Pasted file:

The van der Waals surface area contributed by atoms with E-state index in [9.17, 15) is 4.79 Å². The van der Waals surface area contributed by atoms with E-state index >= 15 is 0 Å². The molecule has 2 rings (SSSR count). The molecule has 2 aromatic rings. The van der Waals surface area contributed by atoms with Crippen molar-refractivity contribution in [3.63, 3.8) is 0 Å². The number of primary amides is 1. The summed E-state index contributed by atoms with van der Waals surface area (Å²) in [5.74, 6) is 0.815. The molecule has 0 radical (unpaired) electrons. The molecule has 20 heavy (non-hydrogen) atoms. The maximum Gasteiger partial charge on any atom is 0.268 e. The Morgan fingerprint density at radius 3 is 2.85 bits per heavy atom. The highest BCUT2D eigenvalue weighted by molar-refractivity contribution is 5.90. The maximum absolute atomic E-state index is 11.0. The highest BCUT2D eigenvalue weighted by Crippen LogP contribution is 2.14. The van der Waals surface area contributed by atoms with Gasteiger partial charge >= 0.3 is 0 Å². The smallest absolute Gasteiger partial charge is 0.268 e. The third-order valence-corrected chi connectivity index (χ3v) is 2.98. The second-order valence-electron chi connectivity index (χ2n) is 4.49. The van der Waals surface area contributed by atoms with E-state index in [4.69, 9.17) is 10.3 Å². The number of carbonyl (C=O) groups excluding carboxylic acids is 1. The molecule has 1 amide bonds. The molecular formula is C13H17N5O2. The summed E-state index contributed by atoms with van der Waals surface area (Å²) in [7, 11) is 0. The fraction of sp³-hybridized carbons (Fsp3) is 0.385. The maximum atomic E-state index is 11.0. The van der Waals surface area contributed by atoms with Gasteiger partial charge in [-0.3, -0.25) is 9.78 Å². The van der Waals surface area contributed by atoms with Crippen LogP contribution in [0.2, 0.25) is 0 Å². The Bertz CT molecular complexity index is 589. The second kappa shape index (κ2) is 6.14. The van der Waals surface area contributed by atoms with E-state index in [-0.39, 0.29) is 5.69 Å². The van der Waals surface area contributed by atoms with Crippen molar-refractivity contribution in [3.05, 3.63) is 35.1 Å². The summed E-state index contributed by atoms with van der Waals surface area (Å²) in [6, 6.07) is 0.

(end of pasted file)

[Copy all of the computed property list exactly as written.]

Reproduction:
The van der Waals surface area contributed by atoms with E-state index in [9.17, 15) is 4.79 Å². The van der Waals surface area contributed by atoms with E-state index >= 15 is 0 Å². The molecule has 2 rings (SSSR count). The molecule has 2 aromatic rings. The van der Waals surface area contributed by atoms with Crippen molar-refractivity contribution in [3.63, 3.8) is 0 Å². The number of primary amides is 1. The summed E-state index contributed by atoms with van der Waals surface area (Å²) in [5.74, 6) is 0.815. The molecule has 0 radical (unpaired) electrons. The molecule has 20 heavy (non-hydrogen) atoms. The maximum Gasteiger partial charge on any atom is 0.268 e. The Morgan fingerprint density at radius 3 is 2.85 bits per heavy atom. The highest BCUT2D eigenvalue weighted by molar-refractivity contribution is 5.90. The maximum absolute atomic E-state index is 11.0. The highest BCUT2D eigenvalue weighted by Crippen LogP contribution is 2.14. The van der Waals surface area contributed by atoms with Gasteiger partial charge >= 0.3 is 0 Å². The smallest absolute Gasteiger partial charge is 0.268 e. The third-order valence-corrected chi connectivity index (χ3v) is 2.98. The second-order valence-electron chi connectivity index (χ2n) is 4.49. The van der Waals surface area contributed by atoms with E-state index in [4.69, 9.17) is 10.3 Å². The number of carbonyl (C=O) groups excluding carboxylic acids is 1. The molecule has 1 amide bonds. The molecular formula is C13H17N5O2. The summed E-state index contributed by atoms with van der Waals surface area (Å²) in [7, 11) is 0. The fraction of sp³-hybridized carbons (Fsp3) is 0.385. The maximum atomic E-state index is 11.0. The van der Waals surface area contributed by atoms with Gasteiger partial charge in [-0.3, -0.25) is 9.78 Å². The van der Waals surface area contributed by atoms with Crippen LogP contribution in [0.2, 0.25) is 0 Å². The Bertz CT molecular complexity index is 589. The second kappa shape index (κ2) is 6.14. The van der Waals surface area contributed by atoms with E-state index in [-0.39, 0.29) is 5.69 Å². The van der Waals surface area contributed by atoms with Crippen molar-refractivity contribution in [3.05, 3.63) is 35.1 Å². The summed E-state index contributed by atoms with van der Waals surface area (Å²) in [6, 6.07) is 0.